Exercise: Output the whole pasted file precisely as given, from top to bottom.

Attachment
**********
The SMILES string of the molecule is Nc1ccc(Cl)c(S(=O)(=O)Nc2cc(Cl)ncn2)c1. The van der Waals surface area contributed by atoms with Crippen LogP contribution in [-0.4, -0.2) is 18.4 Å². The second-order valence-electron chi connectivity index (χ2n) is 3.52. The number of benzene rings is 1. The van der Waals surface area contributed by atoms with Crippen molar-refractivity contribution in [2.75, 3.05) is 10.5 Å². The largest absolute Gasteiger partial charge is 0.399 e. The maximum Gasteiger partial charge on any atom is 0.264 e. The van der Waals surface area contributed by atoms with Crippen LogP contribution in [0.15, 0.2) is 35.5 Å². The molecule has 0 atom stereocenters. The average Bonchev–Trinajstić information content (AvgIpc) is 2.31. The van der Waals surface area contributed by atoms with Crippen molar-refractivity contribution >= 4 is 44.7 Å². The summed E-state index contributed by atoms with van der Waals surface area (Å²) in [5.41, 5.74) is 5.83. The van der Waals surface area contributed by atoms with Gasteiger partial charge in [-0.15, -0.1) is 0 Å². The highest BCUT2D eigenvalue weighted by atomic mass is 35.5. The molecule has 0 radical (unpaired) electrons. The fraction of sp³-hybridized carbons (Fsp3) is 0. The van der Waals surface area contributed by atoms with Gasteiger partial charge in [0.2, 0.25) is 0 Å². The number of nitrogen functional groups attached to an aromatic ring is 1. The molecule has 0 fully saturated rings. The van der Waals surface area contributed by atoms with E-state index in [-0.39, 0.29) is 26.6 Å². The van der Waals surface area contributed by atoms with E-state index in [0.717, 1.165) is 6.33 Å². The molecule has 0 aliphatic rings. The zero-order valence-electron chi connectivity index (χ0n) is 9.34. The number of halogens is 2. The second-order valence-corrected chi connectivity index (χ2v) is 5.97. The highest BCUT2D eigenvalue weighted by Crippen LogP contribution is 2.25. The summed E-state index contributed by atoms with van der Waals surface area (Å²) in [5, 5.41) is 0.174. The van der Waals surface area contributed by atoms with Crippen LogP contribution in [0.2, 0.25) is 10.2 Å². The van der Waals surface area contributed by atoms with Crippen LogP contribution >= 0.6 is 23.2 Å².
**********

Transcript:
The SMILES string of the molecule is Nc1ccc(Cl)c(S(=O)(=O)Nc2cc(Cl)ncn2)c1. The van der Waals surface area contributed by atoms with Crippen LogP contribution in [-0.4, -0.2) is 18.4 Å². The second-order valence-electron chi connectivity index (χ2n) is 3.52. The number of benzene rings is 1. The van der Waals surface area contributed by atoms with Crippen molar-refractivity contribution in [2.75, 3.05) is 10.5 Å². The largest absolute Gasteiger partial charge is 0.399 e. The maximum Gasteiger partial charge on any atom is 0.264 e. The van der Waals surface area contributed by atoms with Crippen LogP contribution in [0.15, 0.2) is 35.5 Å². The molecule has 0 atom stereocenters. The average Bonchev–Trinajstić information content (AvgIpc) is 2.31. The van der Waals surface area contributed by atoms with Crippen molar-refractivity contribution >= 4 is 44.7 Å². The summed E-state index contributed by atoms with van der Waals surface area (Å²) in [5.41, 5.74) is 5.83. The van der Waals surface area contributed by atoms with Gasteiger partial charge in [-0.15, -0.1) is 0 Å². The highest BCUT2D eigenvalue weighted by atomic mass is 35.5. The molecule has 0 radical (unpaired) electrons. The fraction of sp³-hybridized carbons (Fsp3) is 0. The van der Waals surface area contributed by atoms with Gasteiger partial charge in [0.2, 0.25) is 0 Å². The number of nitrogen functional groups attached to an aromatic ring is 1. The molecule has 0 fully saturated rings. The van der Waals surface area contributed by atoms with E-state index in [-0.39, 0.29) is 26.6 Å². The van der Waals surface area contributed by atoms with E-state index in [0.717, 1.165) is 6.33 Å². The molecule has 0 aliphatic rings. The zero-order valence-electron chi connectivity index (χ0n) is 9.34. The number of halogens is 2. The second-order valence-corrected chi connectivity index (χ2v) is 5.97. The highest BCUT2D eigenvalue weighted by Crippen LogP contribution is 2.25. The summed E-state index contributed by atoms with van der Waals surface area (Å²) in [5, 5.41) is 0.174. The van der Waals surface area contributed by atoms with Crippen LogP contribution in [0.2, 0.25) is 10.2 Å². The van der Waals surface area contributed by atoms with Crippen LogP contribution >= 0.6 is 23.2 Å².